Shields also believes that his squad has what it takes to compete in London 2, and believes the success of this campaign will attract more players for next season: “I’ve got massive faith in the current squad. I think they’ll be a couple of players who will probably come down. Players will be attracted by the fact of how well we’ve gone this year, the points we’ve scored and some of the results we’ve had and it would be great to add to the squad. But our team is more than capable of doing well in the next league.”

Farnham have the potential to cap what has been a fantastic season for the club, and with the rugby they are playing and the facilities they have it would come as no surprise if further talent came the way of the Surrey side.

‘The business’

However, there is more to Farnham than meets the eye.  As with any rugby club it is essential that the infrastructure is set in stone to provide a sustainable future. The rugby does a lot of talking, but this club isn’t just about what happens on the field. The commercial side to a rugby club is paramount to establishing a relationship with the local community.

Chairman Robins emphasised how the club is run as a business and spoke about how the step up to London 2 won’t change anything, but will perhaps benefit the club: “This club is run as a business; turnover is £600,000 to £700,000 a year. We run it like a business. Going up or going down doesn’t necessarily have a huge impact on that, because we run it like a business.

“Going up potentially gives us more spectators, which is no bad thing, but fundamentally do I think it’ll have a significant effect on our finances? Not particularly.”

Robins also sees the club growing in the future and there are still developments to make. Particularly securing more land to accommodate the number of players at the club, given that the club also has an 850 strong minis and juniors section.

However, Robins has labelled the transformation of the club as ‘extraordinary’: “We always had the aspiration that we should be a London 1 club; we’ll be in London 2 next year. London 1, I think, is a very good standard of rugby and a standard of rugby we can aspire to.”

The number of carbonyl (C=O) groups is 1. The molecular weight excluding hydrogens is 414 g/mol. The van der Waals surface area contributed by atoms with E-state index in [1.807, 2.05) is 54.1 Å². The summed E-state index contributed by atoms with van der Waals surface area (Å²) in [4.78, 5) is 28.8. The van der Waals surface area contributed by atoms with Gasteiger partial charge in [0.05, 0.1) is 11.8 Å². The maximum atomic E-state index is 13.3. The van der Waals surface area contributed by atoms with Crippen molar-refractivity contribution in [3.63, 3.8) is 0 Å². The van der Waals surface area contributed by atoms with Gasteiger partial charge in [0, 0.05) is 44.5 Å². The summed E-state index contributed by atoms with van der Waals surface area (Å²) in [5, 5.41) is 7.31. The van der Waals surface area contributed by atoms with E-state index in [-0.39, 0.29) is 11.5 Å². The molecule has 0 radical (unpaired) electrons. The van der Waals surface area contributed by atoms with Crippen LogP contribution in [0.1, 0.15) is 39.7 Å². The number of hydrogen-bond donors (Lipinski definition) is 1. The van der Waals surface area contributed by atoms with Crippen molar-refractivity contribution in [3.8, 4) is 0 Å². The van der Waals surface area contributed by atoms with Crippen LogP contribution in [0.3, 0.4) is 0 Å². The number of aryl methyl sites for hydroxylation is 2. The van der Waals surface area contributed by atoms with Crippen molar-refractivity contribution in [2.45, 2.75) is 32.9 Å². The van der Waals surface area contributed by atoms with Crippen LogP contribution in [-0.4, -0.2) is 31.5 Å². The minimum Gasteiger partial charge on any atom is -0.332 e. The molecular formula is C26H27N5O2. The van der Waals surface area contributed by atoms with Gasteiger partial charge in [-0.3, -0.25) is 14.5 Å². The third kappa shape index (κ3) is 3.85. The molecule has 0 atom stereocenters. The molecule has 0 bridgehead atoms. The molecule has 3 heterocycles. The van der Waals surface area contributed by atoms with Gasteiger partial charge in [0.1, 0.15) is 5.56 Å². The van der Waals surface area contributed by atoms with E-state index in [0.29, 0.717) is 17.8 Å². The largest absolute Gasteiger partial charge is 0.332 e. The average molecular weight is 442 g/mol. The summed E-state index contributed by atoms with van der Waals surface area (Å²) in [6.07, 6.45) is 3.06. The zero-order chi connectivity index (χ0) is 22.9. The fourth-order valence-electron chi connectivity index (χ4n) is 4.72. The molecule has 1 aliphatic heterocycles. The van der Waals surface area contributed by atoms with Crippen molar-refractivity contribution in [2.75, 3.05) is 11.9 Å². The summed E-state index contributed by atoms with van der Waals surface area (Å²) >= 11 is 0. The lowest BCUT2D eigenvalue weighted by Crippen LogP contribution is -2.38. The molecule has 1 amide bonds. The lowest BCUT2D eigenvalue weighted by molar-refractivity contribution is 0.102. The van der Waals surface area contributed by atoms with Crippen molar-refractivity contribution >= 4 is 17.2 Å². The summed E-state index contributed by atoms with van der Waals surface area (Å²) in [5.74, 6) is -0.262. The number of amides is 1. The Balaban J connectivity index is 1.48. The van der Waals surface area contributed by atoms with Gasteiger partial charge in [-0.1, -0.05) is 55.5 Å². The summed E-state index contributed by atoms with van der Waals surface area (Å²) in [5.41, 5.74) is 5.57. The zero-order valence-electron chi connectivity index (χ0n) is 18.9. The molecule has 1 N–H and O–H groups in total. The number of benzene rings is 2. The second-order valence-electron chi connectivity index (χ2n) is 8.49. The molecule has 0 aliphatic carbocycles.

At times, it can be a challenge for a rugby club to run the sporting side as well as a successful business. Sometimes distractions from one side of the club can lead to other important aspects escaping attention.


Farnham treasurer, Andrew Rubio, who is also one of the directors, spoke about the balance of running the rugby club as a sports club as well as running it as a business. He also emphasised the importance of the commercial side: “At the end of the day this is now a business in its own right. It’s got a bar, it’s got a commercial side to it which is needed in order to fund the playing side of it as well as just the normal subs and everything else that goes into the makeup of income of the club.”

Rubio went on to emphasise the challenge of running the club successfully commercially: “It puts a huge amount of pressure on the committee and those that work within the club because we have to make sure we’re compliant with all the stuff that you would have to if you were running a business. We’ve got to pay salaries, we’ve got to pay tax, we’ve got to pay national insurance contributions, we’re VAT registered so we’ve got to ensure we deal with our VAT, we’ve got to make sure we pay our corporation tax.”

“A lot of the club members don’t realise or appreciate all this stuff goes on in the background.”


The future only looks bright for Farnham. From being stuck in the mud at Wrecclesham, and only being able to field a makeshift side, which would play a few friendlies in 1975-76 to now, being able to field three senior sides every single weekend as well as boasting a massive minis and juniors section, the transformation has been nothing short of incredible.

On and off the field they have the foundations in place for a sustainable and successful future; they have had an incredible journey and have created a warm and friendly atmosphere at a club, which has become an integral part of the local rugby community in Surrey.

There’s no introduction needed for the star they produced who won England glory in 2003. Someone who has become part of England rugby folk lore and who is deeply embedded in Farnham’s history. When people think of Farnham, they think of Jonny Wilkinson. Farnham has enjoyed some special moments over the years, but a momentous day in the club’s history was marked when Lord Coe opened Wilkinson Way in 2012.

The next chapter of the club’s life had just begun and they are constantly looking to the future. Proving that when there’s a Wilkinson, there’s a way.